|Home | About | Journals | Submit | Contact Us | Français|
The prevalence of chronic hepatitis B (HBV) among college-age US-born Asian and Pacific Islanders (A/PI) is not well known.
To compare the prevalence of hepatitis B surface antigen (HBsAg) seropositivity in US-born to A/PI-born students at a public university.
Undergraduate who self-identified themselves as A/PI.
Of 145 US-born A/PI, 1.4% (C.I. = 0.0%, 3.3%) tested positive for HBsAg compared to 3.3% (C.I. = 0.5%, 6.1%) of the 152 A/PI-born students. Approximately 1/3 of all students were unaware of their HBV vaccination status.
HBsAg prevalence among A/PI undergraduates, including US-born, is considerably higher (3–11 times) than the mainstream US population (0.3–0.5%) and supports CDC recommendations for testing all persons of A/PI ancestry, including US-born persons whose parents were born in regions with HBsAg prevalence of ≥8%. Awareness of HBV vaccination status was relatively low and vaccination did not assure that individuals were HBsAg negative.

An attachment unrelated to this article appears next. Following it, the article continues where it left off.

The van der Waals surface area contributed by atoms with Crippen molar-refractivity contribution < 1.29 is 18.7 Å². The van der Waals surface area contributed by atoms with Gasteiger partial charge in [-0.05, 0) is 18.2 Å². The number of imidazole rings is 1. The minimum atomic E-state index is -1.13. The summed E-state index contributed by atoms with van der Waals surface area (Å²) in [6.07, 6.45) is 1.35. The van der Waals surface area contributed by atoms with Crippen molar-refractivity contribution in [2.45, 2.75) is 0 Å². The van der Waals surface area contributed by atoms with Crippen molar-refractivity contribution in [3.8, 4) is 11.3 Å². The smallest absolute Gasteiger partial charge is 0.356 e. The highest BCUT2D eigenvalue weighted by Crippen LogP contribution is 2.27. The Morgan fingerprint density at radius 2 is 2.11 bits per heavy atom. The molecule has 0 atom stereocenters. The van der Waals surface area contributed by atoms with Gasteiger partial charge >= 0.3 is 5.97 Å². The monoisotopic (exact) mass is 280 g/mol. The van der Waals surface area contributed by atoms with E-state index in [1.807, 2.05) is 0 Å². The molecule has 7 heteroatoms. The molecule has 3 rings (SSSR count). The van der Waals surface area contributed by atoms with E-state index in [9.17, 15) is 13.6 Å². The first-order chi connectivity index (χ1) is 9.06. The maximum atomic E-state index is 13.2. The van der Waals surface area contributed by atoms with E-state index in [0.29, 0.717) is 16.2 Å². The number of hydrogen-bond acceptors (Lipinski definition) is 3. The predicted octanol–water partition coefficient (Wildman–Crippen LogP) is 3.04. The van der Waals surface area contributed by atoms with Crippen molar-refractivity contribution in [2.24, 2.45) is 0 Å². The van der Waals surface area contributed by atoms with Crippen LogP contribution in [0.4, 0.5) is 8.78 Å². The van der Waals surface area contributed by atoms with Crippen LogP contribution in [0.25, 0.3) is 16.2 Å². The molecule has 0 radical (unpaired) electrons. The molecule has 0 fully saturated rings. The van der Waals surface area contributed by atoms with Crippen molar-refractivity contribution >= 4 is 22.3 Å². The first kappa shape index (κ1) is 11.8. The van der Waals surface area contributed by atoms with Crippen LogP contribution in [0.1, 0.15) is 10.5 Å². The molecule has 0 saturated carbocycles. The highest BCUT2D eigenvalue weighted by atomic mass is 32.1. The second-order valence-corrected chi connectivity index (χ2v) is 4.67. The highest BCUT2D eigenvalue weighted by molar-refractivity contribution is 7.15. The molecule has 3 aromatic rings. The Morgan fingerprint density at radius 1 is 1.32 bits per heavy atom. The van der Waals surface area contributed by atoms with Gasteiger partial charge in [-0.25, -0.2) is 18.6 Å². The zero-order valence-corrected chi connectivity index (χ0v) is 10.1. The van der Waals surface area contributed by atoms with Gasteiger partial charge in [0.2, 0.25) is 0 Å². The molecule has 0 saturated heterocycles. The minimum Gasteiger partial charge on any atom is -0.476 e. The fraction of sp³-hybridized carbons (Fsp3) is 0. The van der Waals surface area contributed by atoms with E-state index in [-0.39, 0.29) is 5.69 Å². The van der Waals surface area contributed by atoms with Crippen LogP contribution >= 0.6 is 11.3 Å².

According to the World Health Organization, approximately 2 billion people worldwide have been infected with the hepatitis B virus (HBV) and approximately 350 million are chronically infected1. In addition to causing cirrhosis, chronic hepatitis B is to a large extent responsible for hepatocellular carcinoma, the third leading cause of cancer mortality in the world2. Although only 0.3% – 0.5% of US residents are chronically infected with the HBV3, liver cancer mortality rates in the U.S. are experiencing the highest rate of increase among all types of cancers.4 Furthermore, in the U.S., between 2010 to 2030, liver cancer incidence rates are anticipated to increase by 59%, in part due to increasing numbers of Asian immigrants.4 Of U.S. residents chronically infected with HBV, 40% to 70% are foreign-born immigrants, principally from Asia and the Pacific Islands5 whose cancer rates are projected to increase by 132% by 2030.6 In the US, the NHANES III (1988–1994) study estimated the prevalence of chronic HBV to be 0.42% (95% CI = 0.32, 0.55).3 However, the NHANES population sampled was predominantly Caucasian and immigrants were underrepresented. Given that a large proportion of the HBV-infected population in the US is comprised of immigrants from countries with a high prevalence of chronic hepatitis B, such as Asia or the Pacific Islands7, the HBV prevalence in the US is likely underestimated.